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Mike Stax: Vocals
Marc Schroeder: Guitar
Chris Marsteller: Guitar
Anja Stax: Bass, vocals
Mike Kamoo: Drums
The Loons have been playing their smart, inventive brand of psychotic beat music for almost twenty years. Lead singer is Mike Stax of Ugly Things Magazine, Anja Stax plays bass, Marc Schroeder and Chris Marsteller are the guitarists, and Mike Kamoo is their drummer and producer. Shindig Magazine described them as “a perfect pairing of Love-influenced garage-psych and British underground in the mould of the Pretty Things, played with preternatural style and ability,” and The Sunday Experience raves that the Loons “pack in more soul savvy psych blues in three and a half minutes than most bands do in a lifetime.” Onstage and in the studio, the Loons are at the top of their game. The release of their new album will be followed by a high profile live appearance in London, England, at the Beat Bespoke Festival.
Michael Toland in THE BIG TAKEOVER
Red Dissolving Rays of Light works because of that most basic of reasons: good songs. With strong melodies and well-crafted lyrics, tunes like the folk rocking "A Last Goodbye," the lush popping "Summer's End" and the barnburning "Between Grey Slates" are just cool tracks, nostalgia be damned. The excellent Red Dissolving Rays of Light will be of interest to anyone who likes catchy, melodic rock & roll, not just 60s revivalists.
Eric Reidelberger in SHINDIG!
An awe inspiring record of great depth ... Sweeping majestically between introspective musings of psychedelia and high-energy garage punk, the whole album has a stylistic playing thread with the rhythm section locked into a monster groove and the guitars engaged in a lysergic battle.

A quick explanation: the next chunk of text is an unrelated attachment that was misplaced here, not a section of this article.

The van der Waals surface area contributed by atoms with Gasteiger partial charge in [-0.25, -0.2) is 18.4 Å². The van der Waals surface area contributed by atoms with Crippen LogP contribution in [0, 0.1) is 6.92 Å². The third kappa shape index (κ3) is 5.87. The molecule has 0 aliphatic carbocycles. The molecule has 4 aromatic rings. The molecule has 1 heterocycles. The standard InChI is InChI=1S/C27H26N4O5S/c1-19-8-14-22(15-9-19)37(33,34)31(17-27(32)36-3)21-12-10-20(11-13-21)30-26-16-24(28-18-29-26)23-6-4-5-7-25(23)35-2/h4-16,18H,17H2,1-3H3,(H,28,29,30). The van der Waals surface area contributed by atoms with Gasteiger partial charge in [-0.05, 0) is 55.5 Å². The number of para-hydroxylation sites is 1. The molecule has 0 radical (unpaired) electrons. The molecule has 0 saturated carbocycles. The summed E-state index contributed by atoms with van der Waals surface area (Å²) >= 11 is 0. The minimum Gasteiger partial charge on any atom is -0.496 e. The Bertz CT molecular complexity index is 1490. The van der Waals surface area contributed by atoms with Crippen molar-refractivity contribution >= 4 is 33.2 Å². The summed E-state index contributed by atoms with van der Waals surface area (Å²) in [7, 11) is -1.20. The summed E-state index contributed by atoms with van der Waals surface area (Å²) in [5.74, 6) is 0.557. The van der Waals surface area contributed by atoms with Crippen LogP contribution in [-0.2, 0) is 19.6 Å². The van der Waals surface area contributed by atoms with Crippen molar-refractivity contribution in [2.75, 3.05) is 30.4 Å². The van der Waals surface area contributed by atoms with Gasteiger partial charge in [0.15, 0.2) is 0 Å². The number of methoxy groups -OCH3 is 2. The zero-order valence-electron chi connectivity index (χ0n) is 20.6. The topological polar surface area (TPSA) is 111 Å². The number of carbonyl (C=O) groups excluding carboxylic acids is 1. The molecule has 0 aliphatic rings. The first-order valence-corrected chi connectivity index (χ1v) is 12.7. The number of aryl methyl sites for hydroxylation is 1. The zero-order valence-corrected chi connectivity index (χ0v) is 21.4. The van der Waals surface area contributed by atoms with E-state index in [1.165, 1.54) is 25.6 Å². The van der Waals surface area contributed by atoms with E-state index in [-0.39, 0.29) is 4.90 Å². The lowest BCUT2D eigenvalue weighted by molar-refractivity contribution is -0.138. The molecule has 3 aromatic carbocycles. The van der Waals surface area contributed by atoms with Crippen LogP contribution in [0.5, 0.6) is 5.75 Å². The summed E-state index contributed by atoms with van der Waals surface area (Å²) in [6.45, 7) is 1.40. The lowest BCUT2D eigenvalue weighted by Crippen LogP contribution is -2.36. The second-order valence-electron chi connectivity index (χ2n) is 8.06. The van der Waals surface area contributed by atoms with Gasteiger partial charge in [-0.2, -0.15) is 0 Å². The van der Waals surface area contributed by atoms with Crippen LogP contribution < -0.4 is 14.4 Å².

The high points are many but big money winners would be the epic journey through the psyche that is "A Last Goodbye" with Mike Stax's narratives approaching Poe/Lovecraftian type prose. The sonic blast of "Between Grey Slates" gets the blood moving appropriately, while the sun-drenched sentiment of "Summer's End" feels like a warm August night.
Alan Clayson in THE BEAT
As it has been with previous output by San Diego's boss group, there's not a sole tedious moment ... The Loons have impregnated their chosen idiom with inbred originality and a lively imagination that rides roughshod over any borrowed vocal (and instrumental) mannerisms - because, if the wilder aspects of Swinging 'Sixties pop played any part in soundtracking your adolescence and beyond, the procurement of Red Dissolving Rays Of Light is a recreational imperative. Pawn your watches and rings if need be.
Mary Leary in THE DAGGER
RDROL rox like crazee. The compelling progressions on "Diamonds, Garbage & Gold," "I Wanna Get You," and the title track could easily go head to head with Pebbles's best. Stax is a purist. His need for guitars that jangle, ring and buzz; a throbbing rhythm section, and concise tunes, has miraculous shelf life - probably 'cause he and the other Loons are about breathing this stuff - to them, it's not history.